A city council is looking to cut funding to a range of services including young people’s mental health treatment and smoking cessation, in an effort to balance its books following a slash to public health budgets.
Wolverhampton City Council said it is cutting counselling services for young people, to be replaced by school-based services that will help young people ‘build resilience’
At the same time, it is cutting smoking cessation services and instead pointing people towards nationwide apps, as well as ‘transforming’ children’s weight management services, infection prevention and support for breastfeeding women.
Local GP leaders have said the consultation document shows a ‘dilution of services’, while the cuts will affect GPs who will have to act as a ‘safety net’ for patients who use the service.
The council claimed that savings were not the ‘driving force’ behind the restructuring, but the council papers say Wolverhampton is facing a £376,000 overspend at the end of the 2017/18 financial year.
Council papers for the next health scrutiny panel meeting on 25 January also add that the services changes, which are expected to be finished by the end of this financial year, are ‘necessary to balance the budget (since 2014/15 the public health funding grant has been cut by 17%)’.
The proposal suggests new smoking cessation services will focus on making ‘everyone aware of the self-help stop smoking tools and support available nationally’ such as the NHS Smokefree app and the NHS national quit line, as well as school-based support to prevent young people from smoking.
The council’s mental health services are also facing cutbacks with ‘one-to-one free confidential counselling’ in community and hospital based settings being replaced with school-based services that will ‘increase awareness and provide young people with the tools to build resilience’.
Dr Gurmit Mahay, medical secretary of Wolverhampton LMC, said the proposals would lead to ‘a dilution of services, and dilution of impact of the services’ and leave overstretched GPs acting ‘as a safety net’.
He said changes to the mental health service are ‘a concern’ and could see ‘patients who are already distressed being bounced around in the system and eventually pop back out and land on the GP’s doorstep’.
He added: ‘That doesn’t help the patient and it doesn’t help overstretched general practice.’
Dr Mayah said that he expects the cuts to smoking cessation services in general practice to cause ‘the rate of success drop’ as the service puts ‘the onus on the patient to pull down information’ on how to quit smoking.
The service changes come as the Government announced plans to cut public health funding by £170m over two years, with Wolverhampton set to lose over £1m by 2019/20.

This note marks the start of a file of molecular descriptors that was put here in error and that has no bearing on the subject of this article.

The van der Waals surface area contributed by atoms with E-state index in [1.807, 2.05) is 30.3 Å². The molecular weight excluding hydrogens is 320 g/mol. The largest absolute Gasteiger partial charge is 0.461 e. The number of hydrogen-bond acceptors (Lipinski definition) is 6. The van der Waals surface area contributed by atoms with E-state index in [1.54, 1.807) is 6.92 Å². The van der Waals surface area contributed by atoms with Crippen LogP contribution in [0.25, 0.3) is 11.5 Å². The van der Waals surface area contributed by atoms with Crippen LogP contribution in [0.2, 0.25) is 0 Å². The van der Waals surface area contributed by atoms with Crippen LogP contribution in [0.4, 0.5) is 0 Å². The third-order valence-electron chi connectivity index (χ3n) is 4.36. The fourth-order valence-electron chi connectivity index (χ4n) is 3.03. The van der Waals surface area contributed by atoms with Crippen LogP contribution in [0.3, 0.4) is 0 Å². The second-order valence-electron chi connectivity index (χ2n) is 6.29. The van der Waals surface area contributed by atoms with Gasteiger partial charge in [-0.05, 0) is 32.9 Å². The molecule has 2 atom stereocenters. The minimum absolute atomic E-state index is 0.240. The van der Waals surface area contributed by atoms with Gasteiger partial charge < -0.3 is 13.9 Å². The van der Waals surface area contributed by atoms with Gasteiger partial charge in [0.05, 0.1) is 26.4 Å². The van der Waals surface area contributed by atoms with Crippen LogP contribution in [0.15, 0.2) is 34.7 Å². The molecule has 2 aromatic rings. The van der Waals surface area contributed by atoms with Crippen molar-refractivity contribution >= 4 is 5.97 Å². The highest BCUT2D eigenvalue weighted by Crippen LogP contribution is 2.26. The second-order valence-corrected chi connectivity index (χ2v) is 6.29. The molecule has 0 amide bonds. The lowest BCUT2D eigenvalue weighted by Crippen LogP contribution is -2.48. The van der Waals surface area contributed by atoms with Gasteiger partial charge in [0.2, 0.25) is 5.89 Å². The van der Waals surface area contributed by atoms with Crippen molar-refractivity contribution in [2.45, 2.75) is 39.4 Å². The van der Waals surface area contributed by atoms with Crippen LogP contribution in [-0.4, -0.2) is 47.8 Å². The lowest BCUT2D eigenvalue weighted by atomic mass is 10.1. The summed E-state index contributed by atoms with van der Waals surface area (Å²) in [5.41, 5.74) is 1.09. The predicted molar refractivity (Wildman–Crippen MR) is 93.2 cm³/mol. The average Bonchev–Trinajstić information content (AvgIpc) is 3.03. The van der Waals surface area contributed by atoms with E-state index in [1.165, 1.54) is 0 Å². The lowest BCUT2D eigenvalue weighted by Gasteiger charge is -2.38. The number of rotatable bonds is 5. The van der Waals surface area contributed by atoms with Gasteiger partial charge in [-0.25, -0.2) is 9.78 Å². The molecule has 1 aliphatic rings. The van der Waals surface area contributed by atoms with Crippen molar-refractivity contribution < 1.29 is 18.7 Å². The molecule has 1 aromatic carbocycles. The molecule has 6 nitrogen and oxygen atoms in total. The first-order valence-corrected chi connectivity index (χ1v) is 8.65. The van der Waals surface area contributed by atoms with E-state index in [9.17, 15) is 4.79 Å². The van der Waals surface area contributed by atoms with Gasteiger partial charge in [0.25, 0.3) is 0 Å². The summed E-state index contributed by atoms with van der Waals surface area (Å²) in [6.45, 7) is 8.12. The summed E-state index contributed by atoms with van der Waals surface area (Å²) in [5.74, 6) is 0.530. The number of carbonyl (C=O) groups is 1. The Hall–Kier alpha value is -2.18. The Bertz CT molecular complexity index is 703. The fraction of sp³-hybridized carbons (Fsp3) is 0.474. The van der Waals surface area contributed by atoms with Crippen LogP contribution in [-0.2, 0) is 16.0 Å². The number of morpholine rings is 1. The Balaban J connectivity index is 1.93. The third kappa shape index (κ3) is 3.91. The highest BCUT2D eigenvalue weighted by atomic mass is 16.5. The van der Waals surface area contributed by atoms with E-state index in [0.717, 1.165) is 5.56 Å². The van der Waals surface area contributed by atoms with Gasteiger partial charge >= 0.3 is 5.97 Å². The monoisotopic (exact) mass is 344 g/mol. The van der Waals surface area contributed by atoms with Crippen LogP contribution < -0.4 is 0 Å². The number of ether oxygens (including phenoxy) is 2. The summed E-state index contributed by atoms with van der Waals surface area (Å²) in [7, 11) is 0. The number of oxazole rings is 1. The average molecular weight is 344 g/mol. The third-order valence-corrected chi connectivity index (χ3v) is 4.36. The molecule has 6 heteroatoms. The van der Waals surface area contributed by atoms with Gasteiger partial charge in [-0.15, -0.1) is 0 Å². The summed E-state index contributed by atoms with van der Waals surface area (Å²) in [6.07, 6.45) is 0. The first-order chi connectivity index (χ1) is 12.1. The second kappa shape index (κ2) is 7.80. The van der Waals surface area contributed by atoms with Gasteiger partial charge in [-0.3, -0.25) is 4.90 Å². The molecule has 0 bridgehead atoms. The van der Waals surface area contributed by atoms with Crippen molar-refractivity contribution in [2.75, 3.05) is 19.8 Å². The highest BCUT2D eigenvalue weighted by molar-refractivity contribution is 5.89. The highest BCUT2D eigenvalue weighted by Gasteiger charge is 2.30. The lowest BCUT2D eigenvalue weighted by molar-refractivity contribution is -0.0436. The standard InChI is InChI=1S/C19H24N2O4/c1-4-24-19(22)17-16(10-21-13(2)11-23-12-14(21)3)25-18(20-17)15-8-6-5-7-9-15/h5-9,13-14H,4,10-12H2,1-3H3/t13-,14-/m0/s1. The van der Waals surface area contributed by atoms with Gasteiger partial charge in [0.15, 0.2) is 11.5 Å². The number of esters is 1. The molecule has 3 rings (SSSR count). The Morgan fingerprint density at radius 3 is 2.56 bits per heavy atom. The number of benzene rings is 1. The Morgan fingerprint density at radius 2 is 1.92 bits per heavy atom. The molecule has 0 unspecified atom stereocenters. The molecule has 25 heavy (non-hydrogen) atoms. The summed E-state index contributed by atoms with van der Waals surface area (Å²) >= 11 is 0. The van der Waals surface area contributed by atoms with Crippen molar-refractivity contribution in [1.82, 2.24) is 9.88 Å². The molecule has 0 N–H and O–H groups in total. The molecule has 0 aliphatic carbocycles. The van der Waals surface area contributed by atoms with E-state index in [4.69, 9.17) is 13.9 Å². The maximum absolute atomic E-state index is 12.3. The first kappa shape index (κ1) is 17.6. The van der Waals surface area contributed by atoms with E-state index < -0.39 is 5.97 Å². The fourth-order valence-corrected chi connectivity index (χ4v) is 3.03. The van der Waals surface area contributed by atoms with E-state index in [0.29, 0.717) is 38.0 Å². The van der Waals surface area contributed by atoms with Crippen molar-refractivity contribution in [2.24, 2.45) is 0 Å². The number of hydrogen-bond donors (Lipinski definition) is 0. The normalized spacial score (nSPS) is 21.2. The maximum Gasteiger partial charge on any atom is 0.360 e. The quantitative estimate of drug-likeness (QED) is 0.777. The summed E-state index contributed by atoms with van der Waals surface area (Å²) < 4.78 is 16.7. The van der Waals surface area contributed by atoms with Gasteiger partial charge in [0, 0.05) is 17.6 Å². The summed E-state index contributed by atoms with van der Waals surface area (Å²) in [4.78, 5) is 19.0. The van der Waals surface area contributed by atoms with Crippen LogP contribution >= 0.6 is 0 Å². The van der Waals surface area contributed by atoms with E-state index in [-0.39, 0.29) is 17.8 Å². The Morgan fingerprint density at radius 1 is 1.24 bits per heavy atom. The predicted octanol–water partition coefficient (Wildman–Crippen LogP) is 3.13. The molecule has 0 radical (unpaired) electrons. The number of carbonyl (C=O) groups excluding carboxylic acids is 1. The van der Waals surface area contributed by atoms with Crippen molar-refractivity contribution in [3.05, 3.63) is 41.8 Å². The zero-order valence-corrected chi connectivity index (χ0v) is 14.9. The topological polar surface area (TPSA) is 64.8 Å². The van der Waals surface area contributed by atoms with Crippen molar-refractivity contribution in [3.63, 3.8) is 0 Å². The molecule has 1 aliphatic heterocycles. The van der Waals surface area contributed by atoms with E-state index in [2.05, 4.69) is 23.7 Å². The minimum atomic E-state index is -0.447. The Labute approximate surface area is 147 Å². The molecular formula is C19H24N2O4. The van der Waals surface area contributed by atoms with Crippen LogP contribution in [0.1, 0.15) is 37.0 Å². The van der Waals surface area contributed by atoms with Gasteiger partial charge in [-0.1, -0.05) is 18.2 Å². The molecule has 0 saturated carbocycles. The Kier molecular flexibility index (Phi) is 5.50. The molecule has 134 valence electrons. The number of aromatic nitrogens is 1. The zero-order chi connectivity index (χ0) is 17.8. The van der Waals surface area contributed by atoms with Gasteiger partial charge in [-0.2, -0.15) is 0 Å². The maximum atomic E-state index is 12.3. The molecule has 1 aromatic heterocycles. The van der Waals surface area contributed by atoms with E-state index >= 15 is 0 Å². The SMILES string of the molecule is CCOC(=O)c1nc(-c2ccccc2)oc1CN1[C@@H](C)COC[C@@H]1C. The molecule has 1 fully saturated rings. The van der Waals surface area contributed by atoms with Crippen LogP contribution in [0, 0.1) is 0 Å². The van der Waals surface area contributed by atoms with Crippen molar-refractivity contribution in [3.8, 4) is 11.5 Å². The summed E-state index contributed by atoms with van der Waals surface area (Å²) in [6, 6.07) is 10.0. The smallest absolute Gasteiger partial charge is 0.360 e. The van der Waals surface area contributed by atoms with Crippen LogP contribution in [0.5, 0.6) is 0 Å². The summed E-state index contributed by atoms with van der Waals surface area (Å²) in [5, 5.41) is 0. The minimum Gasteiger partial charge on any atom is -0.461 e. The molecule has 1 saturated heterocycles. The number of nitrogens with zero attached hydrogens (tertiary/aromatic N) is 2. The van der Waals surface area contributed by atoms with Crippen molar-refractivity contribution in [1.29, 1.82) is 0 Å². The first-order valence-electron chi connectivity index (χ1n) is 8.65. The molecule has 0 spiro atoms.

Dr Mahay said that it was clear the council ‘is moving from being a provider to being an outsourcer’ in an effort to balance its budget.
He said: ‘So it’s no longer in the business of service provision, just service redeployment and signposting – signposting to other services, which I’m sure have got enough on their plate already, like the schools and the GPs.’
However, John Denley, director of public health for Wolverhampton City Council, said the public health services need to be restructured ‘irrespective of the finances’.
He said: ‘Data from the public health outcomes framework shows that the current public health approach isn’t having the impact we would have wanted for Wolverhampton residents.’
A continued decline in public health resources
The Government announced this month that it plans to cut public health funding by £170m over two years, with local authorities losing out on £85m in 2018/19 and another £85m in 2019/20.
It follows a major cut to public health budgets in 2015, when it was slashed by £200m amid a raft of measures to ‘bring down public debt’.
Recent research found that the 2015/16 cuts would cost around £1.6bn in the long run, because of the expected rise in teenage pregnancy rates, sexually transmitted infections, homelessness and suicide.
It immediately resulted in cuts to GP services, including six councils cutting their smoking cessation budgets by hundreds of thousands of pounds.
In the East Midlands, Lincolnshire County Council completely axed GP referral services for weight management and exercise as a result of Government cuts to public health spending. In Devon, the cuts led to some practices having to drop contraceptive services.
Following the cuts to the public health budget Dr Richard Vautrey, then-GPC deputy chair said GPs ‘would struggle to cope with any further cuts’.